• If one of your children is physically ill or disabled, inevitably there is going to be unequal treatment.  Make it clear to your other kids that you are not choosing the disabled child over them, but that their sibling’s condition simply requires more attention.  Reassure your other kids that it’s not personal – it’s just situational.

Why You Should Keep Striving in Life

All of us suffer from a phenomenon known as the “end of history illusion”.  Essentially, we tend to underestimate how much we will change in the future.  For example, everyone looks back and thinks, “I can’t believe I did those stupid things”; “I can’t believe I was so wrong/silly/impulsive”; “I can’t believe I really liked that food/hobby/band”; “If I only knew then what I know now…”

Although most people acknowledge that their lives have changed even in the past decade, they generally underestimate the extent to which their personalities and tastes will shift in the future.  We like to concentrate on our present wonderfulness and think that the person we are at the moment is who we’ll be forever.  Yet, change is inevitable and change is constant.  You’re never going to be the person you expect to become for the rest of your life (unless it’s one second before your death).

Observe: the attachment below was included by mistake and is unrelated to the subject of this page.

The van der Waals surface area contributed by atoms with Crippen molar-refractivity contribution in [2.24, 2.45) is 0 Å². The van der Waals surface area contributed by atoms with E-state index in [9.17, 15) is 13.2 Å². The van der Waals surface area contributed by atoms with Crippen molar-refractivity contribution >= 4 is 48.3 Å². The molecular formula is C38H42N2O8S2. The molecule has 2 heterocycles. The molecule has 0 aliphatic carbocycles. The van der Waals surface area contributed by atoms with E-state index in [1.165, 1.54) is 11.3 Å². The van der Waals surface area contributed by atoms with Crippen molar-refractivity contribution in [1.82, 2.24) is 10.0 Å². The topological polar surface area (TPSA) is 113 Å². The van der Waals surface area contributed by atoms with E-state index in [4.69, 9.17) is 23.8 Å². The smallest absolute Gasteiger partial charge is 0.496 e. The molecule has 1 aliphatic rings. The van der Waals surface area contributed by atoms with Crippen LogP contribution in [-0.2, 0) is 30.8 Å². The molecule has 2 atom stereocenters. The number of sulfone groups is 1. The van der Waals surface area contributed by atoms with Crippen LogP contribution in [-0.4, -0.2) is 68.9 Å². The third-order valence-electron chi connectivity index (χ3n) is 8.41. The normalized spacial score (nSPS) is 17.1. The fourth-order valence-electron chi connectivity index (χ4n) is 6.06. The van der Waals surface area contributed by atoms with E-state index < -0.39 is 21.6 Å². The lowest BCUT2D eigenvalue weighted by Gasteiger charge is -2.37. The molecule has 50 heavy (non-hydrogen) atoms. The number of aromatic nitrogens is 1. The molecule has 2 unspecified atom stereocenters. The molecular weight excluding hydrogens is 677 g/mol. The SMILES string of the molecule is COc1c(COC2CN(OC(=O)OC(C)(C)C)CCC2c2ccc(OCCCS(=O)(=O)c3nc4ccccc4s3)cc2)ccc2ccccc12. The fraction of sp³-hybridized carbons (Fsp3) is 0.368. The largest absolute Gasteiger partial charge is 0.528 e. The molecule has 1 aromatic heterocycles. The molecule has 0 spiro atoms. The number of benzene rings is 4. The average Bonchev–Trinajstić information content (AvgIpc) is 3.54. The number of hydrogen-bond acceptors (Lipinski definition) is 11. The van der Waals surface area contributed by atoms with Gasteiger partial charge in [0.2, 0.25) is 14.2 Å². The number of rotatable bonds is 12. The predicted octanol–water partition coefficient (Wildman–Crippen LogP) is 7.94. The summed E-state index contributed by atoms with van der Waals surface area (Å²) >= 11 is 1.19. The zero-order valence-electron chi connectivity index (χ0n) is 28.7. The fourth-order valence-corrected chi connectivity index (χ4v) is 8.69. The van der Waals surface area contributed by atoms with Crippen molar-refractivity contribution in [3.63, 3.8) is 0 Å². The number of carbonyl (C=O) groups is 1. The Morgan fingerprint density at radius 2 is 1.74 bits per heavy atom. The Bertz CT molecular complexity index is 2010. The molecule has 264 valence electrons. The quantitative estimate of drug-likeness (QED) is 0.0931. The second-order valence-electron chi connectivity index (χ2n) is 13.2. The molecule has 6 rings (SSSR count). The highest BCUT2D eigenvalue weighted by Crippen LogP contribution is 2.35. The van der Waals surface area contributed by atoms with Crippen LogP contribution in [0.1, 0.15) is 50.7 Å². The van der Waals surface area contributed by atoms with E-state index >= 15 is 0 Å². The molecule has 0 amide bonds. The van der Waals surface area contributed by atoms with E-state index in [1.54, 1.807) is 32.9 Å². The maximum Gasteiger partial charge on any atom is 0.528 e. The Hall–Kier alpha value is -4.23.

However, I think there is an even more important reason why people don’t accept how different they’ll be in the future: “If I am going to change, it implies I’m not so terrific now.”

I choose not to look at it that way.  Instead of seeing yourself as someone with a bunch of flaws to correct, I think it’s a better attitude to consider the changes as opportunities for growth.  You’re expanding your horizons and having new adventures.  As I mentioned on-air, I was a little unhappy about turning 66.  It just seemed old to me.  However, I decided that instead of this being my slide down, it was going to be my slide up.  Recently, I’ve been doing a lot of work with metal and jewelry for my Dr. Laura Designs store.  My motivation is to keep learning how to use new tools and master different techniques (sometimes I drive myself so crazy that I have to close the door of my craft room and watch a movie to get my brain to leave me alone for a minute).  I keep myself in a constant state of learning with my crafts, program, and life in general. 
       
It’s also important to accept that you’re never going to be perfect.  When I’m filing a piece of metal, it seems like a never-ending process.  I do my best to file away all the tiny imperfections, but no matter how much I file, it’s never going to be perfect on a molecular level.  However, I don’t stop trying – I just accept that it won’t be perfect.  Striving for perfection without accepting that there isn’t any is neurotic.

I think that’s the best mentality to have in life: accept that you’ll never be perfect, but keep putting your best effort forward.  We will all die one day and we still won’t be perfect.  However, instead of sliding down the ladder because we feel like it’s no use, we need to keep going up.  As long as there are still steps on that ladder, we need to climb them.